Actually I owe that train a debt of gratitude. Not too many years ago Walt came close to a nervous breakdown simply from overwork. No matter what plans I made for the weekend, we would always end up at the studio. He couldn’t get it out of his mind. And when he tried sports he worked so hard at them that he only got more tense. When we were first married he decided golf was the answer. Instead of playing it like a normal person he got up at 4:30 in the morning to get it out of the way before he had to be at the studio. He talked about the dew on the grass and the sunrise until I decided to take up golf with him. But we never went far. Walt would fly into such a rage when he missed a stroke that I got helplessly hysterical watching him.

Now Walt has something to interest him that doesn’t drive him crazy. He stays home weekends. Once in a while he even comes home early to run the train a while before dinner. He also loves to entertain visitors who are really interested in it. A certain select few who have shown true enthusiasm have been given cards signed by Walt designating them as vice-presidents of the road.

The story starts more than twenty seven-years ago, when I was a visitor in Hollywood from Lewiston, Idaho, and got a job working for Walt. He and Roy had a studio back of a real estate office and were making shorts called ‘Alice in Cartoonland.’ A girl friend of my sister was filling in celluloids (one of the processes of animation) and told me they needed someone else. I got the job at $15 a week.

At that time Walt and Roy weren’t allowing themselves much more, for nearly everything they made went into the pictures or to pay back money Walt borrowed to start the business. They lived together in a tiny walk-up apartment, with Roy doing the cooking. I’ve always teased Walt that the reason he asked me to marry him so soon after Roy married Edna Francis, a Kansas City girl, was that he needed somebody to fix his meals. But I have one comforting thought. Food isn’t that important to Walt.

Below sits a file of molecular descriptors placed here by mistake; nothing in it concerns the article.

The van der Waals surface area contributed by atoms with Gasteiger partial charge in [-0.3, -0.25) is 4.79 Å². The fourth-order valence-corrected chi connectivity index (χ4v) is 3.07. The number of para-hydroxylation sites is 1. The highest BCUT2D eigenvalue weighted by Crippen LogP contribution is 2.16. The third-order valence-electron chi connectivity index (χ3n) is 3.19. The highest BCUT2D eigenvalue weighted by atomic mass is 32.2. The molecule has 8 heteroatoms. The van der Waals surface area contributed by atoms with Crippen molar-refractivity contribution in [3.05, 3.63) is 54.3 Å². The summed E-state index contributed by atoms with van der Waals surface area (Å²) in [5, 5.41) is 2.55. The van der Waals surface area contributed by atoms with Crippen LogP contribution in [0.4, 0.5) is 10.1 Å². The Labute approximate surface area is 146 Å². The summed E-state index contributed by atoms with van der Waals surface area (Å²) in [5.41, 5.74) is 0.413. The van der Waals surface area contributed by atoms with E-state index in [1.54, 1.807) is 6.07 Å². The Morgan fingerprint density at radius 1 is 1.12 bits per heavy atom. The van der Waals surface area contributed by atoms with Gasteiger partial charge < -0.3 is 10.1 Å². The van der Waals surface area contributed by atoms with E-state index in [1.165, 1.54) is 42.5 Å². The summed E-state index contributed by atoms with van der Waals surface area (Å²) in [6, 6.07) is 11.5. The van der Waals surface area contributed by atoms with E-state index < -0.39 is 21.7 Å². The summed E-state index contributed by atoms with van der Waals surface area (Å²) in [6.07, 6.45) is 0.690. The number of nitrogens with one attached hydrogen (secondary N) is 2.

Walt would get involved in working out some idea and forget to turn up until ten or eleven at night. Once, soon after we were married, Walt did the same thing to me. When it came dinnertime he wandered out of the studio to the corner beanery for a bowl of soup and then right back to the studio to continue with his idea. It wasn’t until far into the night that he woke up to the fact he had a bride at home who had cooked dinner and was waiting to throw it in his face when he turned up.

I quit work when we married. Walt loves all animals – he won’t even let the gardener and me put out traps for the little ones that are garden pests – but when he created Mickey Mouse there was no symbolism or background for the idea. He simply thought the mouse would make a cute character to animate.